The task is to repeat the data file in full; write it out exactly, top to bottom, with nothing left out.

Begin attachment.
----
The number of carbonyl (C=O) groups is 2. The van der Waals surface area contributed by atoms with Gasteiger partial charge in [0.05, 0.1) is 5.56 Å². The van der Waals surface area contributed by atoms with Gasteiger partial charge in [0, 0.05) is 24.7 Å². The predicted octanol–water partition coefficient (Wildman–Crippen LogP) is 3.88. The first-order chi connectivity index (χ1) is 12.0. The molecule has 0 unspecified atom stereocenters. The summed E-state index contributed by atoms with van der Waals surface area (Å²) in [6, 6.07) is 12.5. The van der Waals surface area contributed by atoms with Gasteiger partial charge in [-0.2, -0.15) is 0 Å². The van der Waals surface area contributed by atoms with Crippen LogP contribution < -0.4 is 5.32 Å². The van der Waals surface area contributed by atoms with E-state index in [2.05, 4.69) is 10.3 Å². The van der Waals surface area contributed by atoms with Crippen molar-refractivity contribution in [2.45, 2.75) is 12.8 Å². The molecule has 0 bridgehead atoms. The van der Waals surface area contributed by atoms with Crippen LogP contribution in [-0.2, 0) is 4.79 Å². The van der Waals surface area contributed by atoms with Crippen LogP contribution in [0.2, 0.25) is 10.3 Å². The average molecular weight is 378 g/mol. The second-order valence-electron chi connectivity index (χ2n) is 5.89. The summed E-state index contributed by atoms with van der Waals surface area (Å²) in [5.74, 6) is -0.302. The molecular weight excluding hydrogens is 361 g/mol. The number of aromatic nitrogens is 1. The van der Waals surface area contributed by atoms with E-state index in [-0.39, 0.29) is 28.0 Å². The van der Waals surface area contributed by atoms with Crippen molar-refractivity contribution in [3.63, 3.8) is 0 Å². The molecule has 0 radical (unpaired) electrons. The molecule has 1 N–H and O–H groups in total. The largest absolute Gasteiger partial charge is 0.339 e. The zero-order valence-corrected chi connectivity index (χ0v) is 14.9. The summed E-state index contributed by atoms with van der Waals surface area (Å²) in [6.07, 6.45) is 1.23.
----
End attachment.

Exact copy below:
The number of carbonyl (C=O) groups is 2. The van der Waals surface area contributed by atoms with Gasteiger partial charge in [0.05, 0.1) is 5.56 Å². The van der Waals surface area contributed by atoms with Gasteiger partial charge in [0, 0.05) is 24.7 Å². The predicted octanol–water partition coefficient (Wildman–Crippen LogP) is 3.88. The first-order chi connectivity index (χ1) is 12.0. The molecule has 0 unspecified atom stereocenters. The summed E-state index contributed by atoms with van der Waals surface area (Å²) in [6, 6.07) is 12.5. The van der Waals surface area contributed by atoms with Gasteiger partial charge in [-0.2, -0.15) is 0 Å². The van der Waals surface area contributed by atoms with Crippen LogP contribution < -0.4 is 5.32 Å². The van der Waals surface area contributed by atoms with E-state index in [2.05, 4.69) is 10.3 Å². The van der Waals surface area contributed by atoms with Crippen molar-refractivity contribution in [2.45, 2.75) is 12.8 Å². The molecule has 0 bridgehead atoms. The van der Waals surface area contributed by atoms with Crippen LogP contribution in [-0.2, 0) is 4.79 Å². The van der Waals surface area contributed by atoms with Crippen LogP contribution in [0.2, 0.25) is 10.3 Å². The average molecular weight is 378 g/mol. The second-order valence-electron chi connectivity index (χ2n) is 5.89. The summed E-state index contributed by atoms with van der Waals surface area (Å²) in [5.74, 6) is -0.302. The molecular weight excluding hydrogens is 361 g/mol. The number of aromatic nitrogens is 1. The van der Waals surface area contributed by atoms with E-state index in [-0.39, 0.29) is 28.0 Å². The van der Waals surface area contributed by atoms with Crippen molar-refractivity contribution in [3.63, 3.8) is 0 Å². The molecule has 0 radical (unpaired) electrons. The molecule has 1 N–H and O–H groups in total. The largest absolute Gasteiger partial charge is 0.339 e. The zero-order valence-corrected chi connectivity index (χ0v) is 14.9. The summed E-state index contributed by atoms with van der Waals surface area (Å²) in [6.07, 6.45) is 1.23.